A musical drawing concert composed entirely by the audience!
Visual scores are a fascinating phenomenon of contemporary music. They gained much popularity in the 50s and 60s, when composers like Iannis Xenakis and Cornelius Cardew were looking for ‘different’ ways to write down music and sounds, discarding traditional musical notation for lines, colours, shapes or texts, for example.
Double bassist Kristof Roseeuw regularly came into contact with graphic scores during his musical career. He performed with Eugene Chadbourne and played contemporary music with ‘Het Spectra Ensemble’. He was also invited to play contemporary visual scores created by Belgian composers together with the double bass ensemble “Basssss” as part of the 10 years of JazzCase Neerpelt / Citadelic Ghent celebration.
He used that knowledge to develop DRAWING BASSES at the nomadic drawing festival Drawing Days at the request of Muziekcentrum de Bijloke.
DRAWING BASSES is a drawing concert where the audience first draw up graphic scores after a short explanation, which are then performed by the ensemble consisting of three double bassists. During the concert, the audience gets to draw a second time, capturing the musicians or interpreting the compositions that they had just given them using pen and paper.
A musical drawing concert composed entirely by the audience! After a short explanation about graphic scores, a recap of their history and some examples, the audience get to work. They have about five minutes to create their own partitions, which are then placed in front of the artists. The concerts kicks off when one of the musicians picks a score, showing it to the audience (in order for its creator to feel engaged), and the ensemble starts playing. One of the musicians can pick a new drawing at any time during the concert and show it to the audience, after which the ensemble switches to the interpretation of the next score seemlessly.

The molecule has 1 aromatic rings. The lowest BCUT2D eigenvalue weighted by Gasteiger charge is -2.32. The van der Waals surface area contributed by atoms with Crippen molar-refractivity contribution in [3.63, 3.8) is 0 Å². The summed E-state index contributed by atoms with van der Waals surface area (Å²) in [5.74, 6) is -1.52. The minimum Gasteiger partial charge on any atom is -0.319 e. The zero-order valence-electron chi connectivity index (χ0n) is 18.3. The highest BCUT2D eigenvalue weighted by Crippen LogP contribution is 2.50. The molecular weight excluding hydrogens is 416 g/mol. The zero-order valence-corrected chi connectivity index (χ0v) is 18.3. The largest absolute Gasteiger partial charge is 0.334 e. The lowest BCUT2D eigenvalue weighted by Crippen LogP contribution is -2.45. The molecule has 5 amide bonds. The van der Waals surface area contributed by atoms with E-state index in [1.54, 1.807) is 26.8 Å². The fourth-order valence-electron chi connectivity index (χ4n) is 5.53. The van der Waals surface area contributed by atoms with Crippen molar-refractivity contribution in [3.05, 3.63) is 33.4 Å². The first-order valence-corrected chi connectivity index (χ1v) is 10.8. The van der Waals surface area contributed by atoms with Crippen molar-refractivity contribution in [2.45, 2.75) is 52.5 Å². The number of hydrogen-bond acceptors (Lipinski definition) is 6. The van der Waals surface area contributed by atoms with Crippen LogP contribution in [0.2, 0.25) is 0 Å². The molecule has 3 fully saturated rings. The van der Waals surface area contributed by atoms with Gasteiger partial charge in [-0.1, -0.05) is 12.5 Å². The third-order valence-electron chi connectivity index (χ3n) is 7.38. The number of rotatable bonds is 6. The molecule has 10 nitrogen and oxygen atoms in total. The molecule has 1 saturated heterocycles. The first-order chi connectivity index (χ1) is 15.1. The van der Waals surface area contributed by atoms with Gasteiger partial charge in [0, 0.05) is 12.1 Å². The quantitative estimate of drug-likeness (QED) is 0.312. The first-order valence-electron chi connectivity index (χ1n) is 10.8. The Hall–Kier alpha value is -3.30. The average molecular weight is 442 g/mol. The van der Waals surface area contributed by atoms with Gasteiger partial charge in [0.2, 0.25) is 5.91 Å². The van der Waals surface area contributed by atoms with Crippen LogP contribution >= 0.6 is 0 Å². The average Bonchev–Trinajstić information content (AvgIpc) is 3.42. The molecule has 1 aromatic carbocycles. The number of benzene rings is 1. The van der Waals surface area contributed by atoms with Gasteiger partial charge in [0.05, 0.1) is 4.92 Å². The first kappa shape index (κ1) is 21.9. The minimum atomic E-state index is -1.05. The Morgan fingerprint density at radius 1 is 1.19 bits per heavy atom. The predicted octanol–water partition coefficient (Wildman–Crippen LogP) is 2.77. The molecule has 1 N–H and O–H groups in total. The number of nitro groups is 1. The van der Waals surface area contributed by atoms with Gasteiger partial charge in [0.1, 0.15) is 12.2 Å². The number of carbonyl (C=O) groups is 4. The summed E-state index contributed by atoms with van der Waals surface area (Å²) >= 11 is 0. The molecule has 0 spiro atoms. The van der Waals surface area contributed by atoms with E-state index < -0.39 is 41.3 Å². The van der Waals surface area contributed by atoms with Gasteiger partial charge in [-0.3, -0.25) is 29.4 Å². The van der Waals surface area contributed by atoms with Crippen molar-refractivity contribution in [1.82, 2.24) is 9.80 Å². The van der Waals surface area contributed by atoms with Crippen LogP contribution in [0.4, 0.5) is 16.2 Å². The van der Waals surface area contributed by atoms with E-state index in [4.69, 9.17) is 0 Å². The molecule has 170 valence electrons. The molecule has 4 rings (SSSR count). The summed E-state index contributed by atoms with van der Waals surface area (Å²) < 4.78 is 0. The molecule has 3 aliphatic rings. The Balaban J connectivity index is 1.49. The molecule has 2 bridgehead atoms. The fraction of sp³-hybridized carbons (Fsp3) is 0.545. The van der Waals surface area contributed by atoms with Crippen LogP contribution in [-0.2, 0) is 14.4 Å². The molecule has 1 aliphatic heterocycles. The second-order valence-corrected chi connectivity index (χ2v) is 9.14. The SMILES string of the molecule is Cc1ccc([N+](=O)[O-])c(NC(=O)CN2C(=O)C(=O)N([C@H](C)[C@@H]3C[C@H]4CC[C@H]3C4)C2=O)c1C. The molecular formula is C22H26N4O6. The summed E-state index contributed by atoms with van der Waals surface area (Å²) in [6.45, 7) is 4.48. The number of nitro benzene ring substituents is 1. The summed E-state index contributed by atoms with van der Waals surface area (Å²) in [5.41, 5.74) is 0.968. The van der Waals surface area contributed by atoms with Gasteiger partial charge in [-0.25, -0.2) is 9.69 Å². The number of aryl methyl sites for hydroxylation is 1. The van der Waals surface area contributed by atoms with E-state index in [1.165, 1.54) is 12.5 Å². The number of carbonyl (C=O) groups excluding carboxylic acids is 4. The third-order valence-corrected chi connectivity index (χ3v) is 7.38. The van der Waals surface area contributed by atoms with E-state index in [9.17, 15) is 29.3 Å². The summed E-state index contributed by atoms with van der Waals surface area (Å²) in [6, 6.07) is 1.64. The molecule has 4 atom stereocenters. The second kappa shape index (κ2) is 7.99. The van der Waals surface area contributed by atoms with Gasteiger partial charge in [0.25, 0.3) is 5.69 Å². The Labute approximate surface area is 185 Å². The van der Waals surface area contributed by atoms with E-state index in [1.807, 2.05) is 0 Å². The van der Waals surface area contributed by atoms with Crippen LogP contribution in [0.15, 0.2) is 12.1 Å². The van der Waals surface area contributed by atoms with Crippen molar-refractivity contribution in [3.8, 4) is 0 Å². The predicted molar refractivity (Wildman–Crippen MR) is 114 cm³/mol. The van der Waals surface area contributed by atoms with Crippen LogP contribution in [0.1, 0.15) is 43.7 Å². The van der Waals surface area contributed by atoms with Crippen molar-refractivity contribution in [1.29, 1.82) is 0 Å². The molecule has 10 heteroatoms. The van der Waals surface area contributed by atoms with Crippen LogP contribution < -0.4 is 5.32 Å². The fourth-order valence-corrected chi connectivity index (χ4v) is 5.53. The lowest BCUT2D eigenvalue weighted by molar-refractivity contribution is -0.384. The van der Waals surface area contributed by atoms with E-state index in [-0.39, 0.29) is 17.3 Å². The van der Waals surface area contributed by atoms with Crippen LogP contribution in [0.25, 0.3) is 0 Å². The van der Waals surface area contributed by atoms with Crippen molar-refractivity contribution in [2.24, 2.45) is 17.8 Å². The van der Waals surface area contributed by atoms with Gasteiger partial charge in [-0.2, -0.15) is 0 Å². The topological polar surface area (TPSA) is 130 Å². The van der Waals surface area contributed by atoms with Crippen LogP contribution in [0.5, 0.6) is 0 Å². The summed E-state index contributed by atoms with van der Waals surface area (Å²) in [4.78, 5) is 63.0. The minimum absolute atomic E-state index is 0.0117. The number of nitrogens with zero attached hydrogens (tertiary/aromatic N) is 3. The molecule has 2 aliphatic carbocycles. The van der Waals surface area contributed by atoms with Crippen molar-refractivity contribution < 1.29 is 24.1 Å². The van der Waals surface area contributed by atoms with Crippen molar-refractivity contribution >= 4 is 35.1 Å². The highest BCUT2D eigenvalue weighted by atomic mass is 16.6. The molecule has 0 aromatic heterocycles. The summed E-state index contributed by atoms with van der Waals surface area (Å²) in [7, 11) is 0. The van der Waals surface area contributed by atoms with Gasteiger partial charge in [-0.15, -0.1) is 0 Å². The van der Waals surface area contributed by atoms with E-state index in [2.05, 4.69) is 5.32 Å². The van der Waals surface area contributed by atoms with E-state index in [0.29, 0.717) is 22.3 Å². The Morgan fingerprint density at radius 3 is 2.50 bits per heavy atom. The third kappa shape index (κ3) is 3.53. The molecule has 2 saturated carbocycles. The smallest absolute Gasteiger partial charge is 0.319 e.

This process continues until all scores have been performed. While the musicians are playing, the audience pick up their pencils again, drawing the double basses, the artists, their hands, the atmosphere… That way, it is a double drawing session and you get to go home with what will probably be your first graphic score or composition and your drawings of the musicians.
For the organiser:
*It’s possible to play sessions for adults, children, musical students… Mixing the different age groups are inspiring, as the scores drawn by children counterbalance adults’ creations nicely.
*It’s important that the audience can be seated comfortably and that they can position themselves around the artists freely. A combination of pillows, sofas, and chairs, for example, would be nice in order for people of all ages to be comfortable.
*Availabilities can be discussed. The musicians are picked from a pool of Basssss members based on when they are free:
Yannick Peeters (BE) – Double bass
Kristof Roseeuw (BE) – Double bass
Bart Maris (BE) – Trumpet
Joachim Badenhorst – Sax, bass clarinet, clarinet,…